For the social method, though, attempting to bribe vs. intimidate vs. bluff your way past the guards could have very different results – maybe an ogre is easy to trick but doesn’t respond well to threats, while a hobgoblin is hard to trick but greedy for gold, and a kobold is too loyal to bribe but susceptible to threats. The consequences of failure could also be quite different; if you try to bluff the city guard that you have permission to see the duke, they might just tell you to get lost unless you can produce a writ proving it, whereas trying to threaten them might get you arrested.

      • I disagree.

        Breaking down a door has different consequences depending on context. Is it a large city? Will you be spotted? While inside and confronting somebody, will there be guards coming from behind you, because they spotted a broken down door?

        The consequences for using physical attributes can be just as high as with mental ones – and ultimately they are completely up to the DM.

        In a situation where a guard wouldn’t let you pass without the necessary documents, a DM could simply rule that you’d need to get them (or forge some) – in that case a charisma check won’t help, whether you use your character’s or your own charisma.

        • I never said that breaking down the door lacks consequences. I said that those consequences are pretty clear, and they don’t depend on HOW you break down the door. If someone is going to be mad that you’re breaking down the door, they’re not going to care whether you were going at it with a battering ram or trying a donkey kick.

          • If you charge the door, trying to shove it open or if you take your axe to the door trying to create a hole enough to climb through or whatever vs striking off a lock or hinges is significant enough. The noises and time it takes is different for instance. If someone sees the PC axing his way through a door, he might have time to run and get some guards or eventually people on the other side of the door might have time to prepare vs if the door instantly breaks people on the other side are going to be surprised.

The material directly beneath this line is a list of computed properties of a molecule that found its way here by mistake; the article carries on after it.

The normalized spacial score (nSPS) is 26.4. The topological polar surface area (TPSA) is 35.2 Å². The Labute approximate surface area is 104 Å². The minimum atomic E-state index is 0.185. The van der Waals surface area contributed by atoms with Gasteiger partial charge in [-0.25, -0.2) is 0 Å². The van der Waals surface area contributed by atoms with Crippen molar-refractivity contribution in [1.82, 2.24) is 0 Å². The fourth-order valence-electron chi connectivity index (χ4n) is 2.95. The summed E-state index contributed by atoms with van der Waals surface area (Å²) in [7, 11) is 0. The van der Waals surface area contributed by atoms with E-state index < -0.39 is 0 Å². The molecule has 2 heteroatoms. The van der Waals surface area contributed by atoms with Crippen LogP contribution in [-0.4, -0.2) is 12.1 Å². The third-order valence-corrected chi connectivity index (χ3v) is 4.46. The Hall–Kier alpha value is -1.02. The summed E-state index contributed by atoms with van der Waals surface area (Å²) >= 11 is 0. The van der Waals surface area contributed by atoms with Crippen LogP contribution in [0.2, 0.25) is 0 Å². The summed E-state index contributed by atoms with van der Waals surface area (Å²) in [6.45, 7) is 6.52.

• I agree with some of your points. But keep in mind that ANGRY would never prevent you to solve a Riddle because your Orc is dumb. He is strongly AGAISNT telling players how to play their characters, and would never call anything you describe metagaming.

      But I think you have a strong point with your rolls to avoid the fireball or bash the door in. We assume, with the roll, that the character uses the best of his knowledge and abilities in the roll. But during a riddle or a social debate, we want the player’s input instead of a stat-roll. This is arbitrary, and it’s down to GM preferences. A GM that like engineering or demolition could very well ASK for input in bashing the door down. It simply that usually, GMs are intellectuals and roleplay enthusiasts, so they love puzzles and social interaction.. A GM who’s in it for combat challenges could very well not care about how you bribe the guard, and just ask you to roll it.

      Angry, you seem to like having your players think, spot patterns and solves riddles using their own intellect. Some players will ilke that, others won’t. I think what we should be going for is a balance between player input and character stats, just like combat is usually resolved. A way to help the smart characters resolve riddles without removing playing input, and a way to help the charismatic leader convince others using player imput, but without simply having to “roll diplomacy”.

      • I realise that Angry won’t do that, but in my experience there are many who will. Including some who might read Angry’s articles, and will just slap it right into their games.

        I agree with your engineer/demolitions example. The issue is that very few fall into that category. Many new and old DMs just think RP means “your character says what you say”, and thus we get this imbalance between physical and mental ability scores.

      • Come to think of it, having to explain how you dodge the fire, actually relies on mental stats aswell. In order for it to rely on Dex completely, you’d have to SHOW it.
        If you want to break down a door, and the DM would have you explain where you hit it (for example the weakest part of it), that’d rely more on Wis and Int as well. Your real life Wis and Int – yet again.